Its accepted that team management should be situational, based on a) the goals of the team and b) the team itself. The classic situational leadership diagram below goes from a directive model (lower right) anti-clockwise based on the competence of the team to one of delegation (lower left).
I have always found supporting / empowering far more effective in IT than directive. This is for two reasons. Firstly, I believe that most people in IT are highly trained and motivated to do a good job, and the role of the manager is to ensure they know what a good job is (what’s required) and to facilitate the doing of it (to remove blockers and problems).
Secondly I believe that management is best when it is about both delivering what the organisation needs and growing the members of the team. This was probably put best by Ralph Nader when he said “I start with the premise that the function of leadership is to produce more leaders, not more followers.”.
That’s my personal approach. I keep in touch with thinking on team management though, because it is so important to the business I am in. As part of this I came across some research that I think is worth sharing.
In the late nineties Google undertook a project to analyse all of the data they had regarding what made effective managers. The project, Oxygen, was widely written up at the time – mostly along the lines of “is that it?”. And in fact most of the rules they came up with are what you would perhaps expect.
The interesting thing though, is that the rules are in order of importance and the order is absolutely not what you would expect. Here are the rules they came up with:
Eight good behaviours
1. Be a good coach
– Provide specific, constructive feedback, balancing the negative and the positive.
– Have regular one-on-ones, presenting solutions tailored to your employees’ specific strengths.
2. Empower your teams and don’t micromanage
– Balance giving freedom to your employees, while still being available for advice. Make “stretch” assignments to help the team tackle big problems.
3. Express interest in team member’s success and well-being
– Get to know your employees as people, with lives outside of work.
– Make new members of the team feel welcome and help ease their transition.
4. Don’t be a sissy: Be productive and results-oriented
– Focus on what employees want the team to achieve and how they can help achieve it.
– Help the team prioritise work and use seniority to remove roadblocks.
5. Be a good communicator and listen to your team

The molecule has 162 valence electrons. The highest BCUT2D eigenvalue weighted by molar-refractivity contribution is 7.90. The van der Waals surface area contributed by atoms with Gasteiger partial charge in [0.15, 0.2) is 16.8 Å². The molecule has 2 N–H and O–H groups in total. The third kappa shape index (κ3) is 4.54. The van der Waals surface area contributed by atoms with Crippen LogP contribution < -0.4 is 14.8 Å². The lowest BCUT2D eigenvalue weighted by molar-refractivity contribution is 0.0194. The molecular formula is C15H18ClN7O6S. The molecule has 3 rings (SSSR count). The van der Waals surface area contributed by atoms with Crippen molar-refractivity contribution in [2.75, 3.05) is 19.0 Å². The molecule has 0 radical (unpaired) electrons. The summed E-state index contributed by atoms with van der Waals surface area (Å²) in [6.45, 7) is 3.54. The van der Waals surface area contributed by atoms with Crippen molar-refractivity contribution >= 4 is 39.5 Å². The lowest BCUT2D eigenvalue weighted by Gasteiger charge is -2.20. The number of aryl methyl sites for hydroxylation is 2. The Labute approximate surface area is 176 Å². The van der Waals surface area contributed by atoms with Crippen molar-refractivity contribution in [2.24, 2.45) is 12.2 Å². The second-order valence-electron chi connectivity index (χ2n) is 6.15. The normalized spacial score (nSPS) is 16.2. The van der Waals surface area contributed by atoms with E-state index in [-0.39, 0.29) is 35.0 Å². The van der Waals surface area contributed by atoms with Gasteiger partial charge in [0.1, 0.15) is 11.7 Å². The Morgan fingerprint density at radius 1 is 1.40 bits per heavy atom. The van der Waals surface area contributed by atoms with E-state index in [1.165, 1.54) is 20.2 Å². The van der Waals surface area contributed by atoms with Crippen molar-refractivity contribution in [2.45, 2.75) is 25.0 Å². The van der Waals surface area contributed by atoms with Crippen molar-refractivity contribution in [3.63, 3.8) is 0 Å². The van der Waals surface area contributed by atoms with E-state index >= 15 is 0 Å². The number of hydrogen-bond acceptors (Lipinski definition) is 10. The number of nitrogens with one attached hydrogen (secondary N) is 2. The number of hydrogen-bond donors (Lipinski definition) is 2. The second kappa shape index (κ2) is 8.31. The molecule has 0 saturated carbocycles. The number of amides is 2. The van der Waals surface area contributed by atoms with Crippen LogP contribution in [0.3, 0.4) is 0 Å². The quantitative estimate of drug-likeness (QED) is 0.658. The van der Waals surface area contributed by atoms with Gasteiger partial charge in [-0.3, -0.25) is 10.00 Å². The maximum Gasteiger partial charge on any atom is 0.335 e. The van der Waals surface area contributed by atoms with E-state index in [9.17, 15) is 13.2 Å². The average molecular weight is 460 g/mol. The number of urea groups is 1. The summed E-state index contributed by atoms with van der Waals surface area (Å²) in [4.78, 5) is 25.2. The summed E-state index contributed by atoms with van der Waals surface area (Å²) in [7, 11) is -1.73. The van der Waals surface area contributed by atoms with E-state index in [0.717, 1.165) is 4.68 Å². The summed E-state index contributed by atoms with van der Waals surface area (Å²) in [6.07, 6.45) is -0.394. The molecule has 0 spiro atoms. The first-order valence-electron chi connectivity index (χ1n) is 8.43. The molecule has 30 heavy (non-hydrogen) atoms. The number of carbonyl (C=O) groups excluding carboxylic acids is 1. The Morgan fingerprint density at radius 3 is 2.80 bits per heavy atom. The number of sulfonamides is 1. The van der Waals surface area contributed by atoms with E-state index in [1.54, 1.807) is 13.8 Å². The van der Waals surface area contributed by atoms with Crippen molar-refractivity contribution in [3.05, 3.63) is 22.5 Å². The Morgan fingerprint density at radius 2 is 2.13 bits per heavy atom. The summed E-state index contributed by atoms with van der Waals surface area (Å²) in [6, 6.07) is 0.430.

– Communication is two-way: you both listen and share information.
– Hold all-hands meetings and be straightforward about the messages and goals of the team. Help the team connect the dots.
– Encourage open dialogue and listen to the issues and concerns of your employees.
6. Help your employees with career development
7. Have a clear vision and strategy for the team
– Even in the midst of turmoil, keep the team focused on goals and strategy.
– Involve the team in setting and evolving the team’s vision and making progress towards it.
8. Have key technical skills so you can advise the team
– Roll up your sleeves and conduct your work side by side with the team, when needed.
– Understand the specific challenges of the work.
Three pitfalls of managers
1. Have trouble making a transition to the team
– Sometimes, fantastic individual contributors are promoted to managers without the necessary skills to lead people.
– People hired from outside the organisation don’t always understand the unique aspects of managing at Google.
2. Lack a consistent approach to performance management and career development
– Don’t help employees understand how these work at Google and doesn’t coach them on their options to develop and stretch.
– Not proactive, wait for the employee to come to them.
3. Spend too little time managing and communicating
So technical skills – which you would perhaps expect Google to major on – was the least important (a common mistake though – see my post on Recruiting project managers for my thoughts on this point). Having a clear vision and strategy (which almost always comes in at number one on similar lists) is similarly less important. What was at the top were soft skills – coaching, empowering, taking an interest in people.
What does this tell us?
Well remember these were people at Google – managing highly paid, highly motivated, intelligent self starters. But then so are most people in IT. So the key point for me is that most of your team members need support rather than traditional management. Which fits in with the point I made at the beginning – obviously we need to ensure people know what is needed and are focussed, but then think mentor and facilitator rather than director and dictator.